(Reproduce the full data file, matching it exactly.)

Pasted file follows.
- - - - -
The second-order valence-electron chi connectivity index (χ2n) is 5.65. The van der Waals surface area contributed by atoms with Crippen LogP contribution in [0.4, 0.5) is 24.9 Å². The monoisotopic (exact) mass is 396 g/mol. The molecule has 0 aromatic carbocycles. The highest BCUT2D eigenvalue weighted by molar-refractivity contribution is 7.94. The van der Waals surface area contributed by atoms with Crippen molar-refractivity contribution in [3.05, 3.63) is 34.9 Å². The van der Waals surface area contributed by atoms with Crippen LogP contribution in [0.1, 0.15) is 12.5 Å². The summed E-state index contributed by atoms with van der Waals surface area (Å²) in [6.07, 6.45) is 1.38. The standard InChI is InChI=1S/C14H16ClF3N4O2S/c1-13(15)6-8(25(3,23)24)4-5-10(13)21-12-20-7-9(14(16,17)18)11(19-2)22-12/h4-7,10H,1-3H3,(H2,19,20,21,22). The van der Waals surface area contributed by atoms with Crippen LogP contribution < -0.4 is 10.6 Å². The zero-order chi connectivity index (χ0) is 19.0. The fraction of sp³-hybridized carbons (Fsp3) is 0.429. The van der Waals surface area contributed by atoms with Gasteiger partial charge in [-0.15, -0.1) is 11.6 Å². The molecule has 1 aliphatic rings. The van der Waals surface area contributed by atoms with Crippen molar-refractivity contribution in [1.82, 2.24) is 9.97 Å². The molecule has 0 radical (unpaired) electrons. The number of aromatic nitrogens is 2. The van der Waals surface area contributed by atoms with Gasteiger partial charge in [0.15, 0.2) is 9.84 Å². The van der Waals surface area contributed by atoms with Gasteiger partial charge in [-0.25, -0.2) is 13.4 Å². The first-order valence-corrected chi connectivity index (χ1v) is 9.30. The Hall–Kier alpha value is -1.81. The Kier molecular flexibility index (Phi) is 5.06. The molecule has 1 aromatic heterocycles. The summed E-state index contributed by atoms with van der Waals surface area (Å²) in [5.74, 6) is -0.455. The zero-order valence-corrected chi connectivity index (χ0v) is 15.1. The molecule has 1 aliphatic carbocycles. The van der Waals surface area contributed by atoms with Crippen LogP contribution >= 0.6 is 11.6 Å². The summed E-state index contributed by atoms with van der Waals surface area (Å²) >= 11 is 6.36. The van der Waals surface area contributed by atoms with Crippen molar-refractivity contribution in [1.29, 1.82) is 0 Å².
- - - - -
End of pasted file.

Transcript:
The second-order valence-electron chi connectivity index (χ2n) is 5.65. The van der Waals surface area contributed by atoms with Crippen LogP contribution in [0.4, 0.5) is 24.9 Å². The monoisotopic (exact) mass is 396 g/mol. The molecule has 0 aromatic carbocycles. The highest BCUT2D eigenvalue weighted by molar-refractivity contribution is 7.94. The van der Waals surface area contributed by atoms with Crippen molar-refractivity contribution in [3.05, 3.63) is 34.9 Å². The van der Waals surface area contributed by atoms with Crippen LogP contribution in [0.1, 0.15) is 12.5 Å². The summed E-state index contributed by atoms with van der Waals surface area (Å²) in [6.07, 6.45) is 1.38. The standard InChI is InChI=1S/C14H16ClF3N4O2S/c1-13(15)6-8(25(3,23)24)4-5-10(13)21-12-20-7-9(14(16,17)18)11(19-2)22-12/h4-7,10H,1-3H3,(H2,19,20,21,22). The van der Waals surface area contributed by atoms with Crippen LogP contribution < -0.4 is 10.6 Å². The zero-order chi connectivity index (χ0) is 19.0. The fraction of sp³-hybridized carbons (Fsp3) is 0.429. The van der Waals surface area contributed by atoms with Gasteiger partial charge in [-0.15, -0.1) is 11.6 Å². The molecule has 1 aliphatic rings. The van der Waals surface area contributed by atoms with Crippen molar-refractivity contribution in [1.82, 2.24) is 9.97 Å². The molecule has 0 radical (unpaired) electrons. The number of aromatic nitrogens is 2. The van der Waals surface area contributed by atoms with Gasteiger partial charge in [0.15, 0.2) is 9.84 Å². The van der Waals surface area contributed by atoms with Gasteiger partial charge in [-0.25, -0.2) is 13.4 Å². The first-order valence-corrected chi connectivity index (χ1v) is 9.30. The Hall–Kier alpha value is -1.81. The Kier molecular flexibility index (Phi) is 5.06. The molecule has 1 aromatic heterocycles. The summed E-state index contributed by atoms with van der Waals surface area (Å²) in [5.74, 6) is -0.455. The zero-order valence-corrected chi connectivity index (χ0v) is 15.1. The molecule has 1 aliphatic carbocycles. The van der Waals surface area contributed by atoms with Crippen LogP contribution >= 0.6 is 11.6 Å². The summed E-state index contributed by atoms with van der Waals surface area (Å²) >= 11 is 6.36. The van der Waals surface area contributed by atoms with Crippen molar-refractivity contribution in [1.29, 1.82) is 0 Å².